Last updated on March 20th, 2018 at 09:18 am
I occasionally give keynotes at conferences, meetups, and in-house events. Topics include:
- How to build successful product management organizations
- Hands-on advice for using product management frameworks
- Making remote team setups work
- Personal branding and learning
Check out my SlideShare profile or the video recordings below for more insights into my talks.
If you’re interested in discussing a speaking engagement get in touch using my messenger using the chat icon on the lower right.
2018 Product Management Keynotes
Mind The Product Engage 2018 – Hamburg, Germany
I will give a keynote with the title Lead, don’t serve – How to apply lateral leadership in agile environments. This will share some of the insights from my upcoming book on lateral leadership. I will also provide hands-on tips and best practices for product managers on how to achieve alignment on a strategic, process and motivational level with teams and stakeholders.
2017 Product Management Keynotes
Product Management Festival 2017 – Zurich, Switzerland
Productized 2017 Conference – Lisbon, Portugal
Working Products 2017 Conference – Hamburg, Germany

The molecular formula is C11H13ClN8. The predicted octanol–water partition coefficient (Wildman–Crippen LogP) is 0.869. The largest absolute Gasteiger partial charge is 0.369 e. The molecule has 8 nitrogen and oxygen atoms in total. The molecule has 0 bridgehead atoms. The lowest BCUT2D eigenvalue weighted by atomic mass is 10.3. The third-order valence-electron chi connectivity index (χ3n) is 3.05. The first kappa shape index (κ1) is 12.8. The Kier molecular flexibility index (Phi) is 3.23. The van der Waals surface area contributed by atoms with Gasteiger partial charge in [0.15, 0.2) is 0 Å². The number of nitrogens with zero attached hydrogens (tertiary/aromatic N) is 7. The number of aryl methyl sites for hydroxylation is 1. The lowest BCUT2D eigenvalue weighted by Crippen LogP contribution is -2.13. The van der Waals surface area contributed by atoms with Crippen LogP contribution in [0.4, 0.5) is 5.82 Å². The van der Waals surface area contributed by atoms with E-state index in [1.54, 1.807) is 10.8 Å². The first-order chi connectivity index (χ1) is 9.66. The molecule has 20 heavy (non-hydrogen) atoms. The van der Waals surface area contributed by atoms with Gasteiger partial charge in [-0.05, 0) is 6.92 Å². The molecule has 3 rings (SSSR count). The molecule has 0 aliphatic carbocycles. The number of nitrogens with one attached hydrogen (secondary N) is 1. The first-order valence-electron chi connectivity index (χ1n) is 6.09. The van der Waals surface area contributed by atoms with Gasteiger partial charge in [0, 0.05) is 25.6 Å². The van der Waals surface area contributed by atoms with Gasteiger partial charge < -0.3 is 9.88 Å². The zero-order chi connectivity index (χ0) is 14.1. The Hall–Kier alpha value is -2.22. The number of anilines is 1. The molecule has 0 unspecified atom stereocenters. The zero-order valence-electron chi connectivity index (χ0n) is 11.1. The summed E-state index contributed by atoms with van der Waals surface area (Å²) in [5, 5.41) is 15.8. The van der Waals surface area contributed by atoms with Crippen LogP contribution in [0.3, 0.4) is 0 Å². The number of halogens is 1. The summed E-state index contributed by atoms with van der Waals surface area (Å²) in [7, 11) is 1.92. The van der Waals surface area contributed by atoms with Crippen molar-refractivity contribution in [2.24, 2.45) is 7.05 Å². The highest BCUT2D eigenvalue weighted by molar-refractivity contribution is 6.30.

What I learned from speaking at three Product Management Conferences in one year
I’m not a big believer in granular (New Year’s) resolutions. Instead, similar to the approach I follow in product development, I like to support overall themes to pursue.
While I have been writing personal reviews for the past couple of years already, I never set up those themes for the year ahead publicly. This changed for 2017, and I tweeted out my three topics for the 12 months to come:
👪 Further work on family quality time
🎤 Getting (back) into public speaking
💪 Maximize outcome of swim/bike/run workouts
— Tim Herbig (@herbigt) 31. Dezember 2016
I saw public speaking as a professional development measure for me and not just a shiny addition to my portfolio to contribute to my career.
So, let’s take a look at how I approached this public speaking thing (the other topics are not relevant to this blog) and what I learned from it.
Coming up with a topic and picking submissions
As I lacked the track record for public speaking like, let’s say, Jeff Gothelf or Des Traynor, have, it was clear from the beginning that speaking opportunities wouldn’t just arrive at my desk just because I defined it as a professional priority for me in 2017. Instead, I knew that I had to work hard to earn my spots on (at least three) stages.
When you’re not carrying a big company brand (like, e.g., Netflix or Facebook) or are a well-known celebrity in the product world, you have to be prepared to convince organizers to accept your submission with your topic, not just your name.
This is why I started tackling this challenge with defining a topic I would feel comfortable speaking about and for which I had the track record to at least make it sound like I knew what I was doing.
Here are some of the criteria I established as guiding principle for defining a topic:
- I wanted to provide hands-on guidance, not high-level thinking to start out with (love to do that in the future)
- I had to be passionate about the topic I wanted to speak about
- I had to have solved a challenge applying this guidance within the last 12 Months myself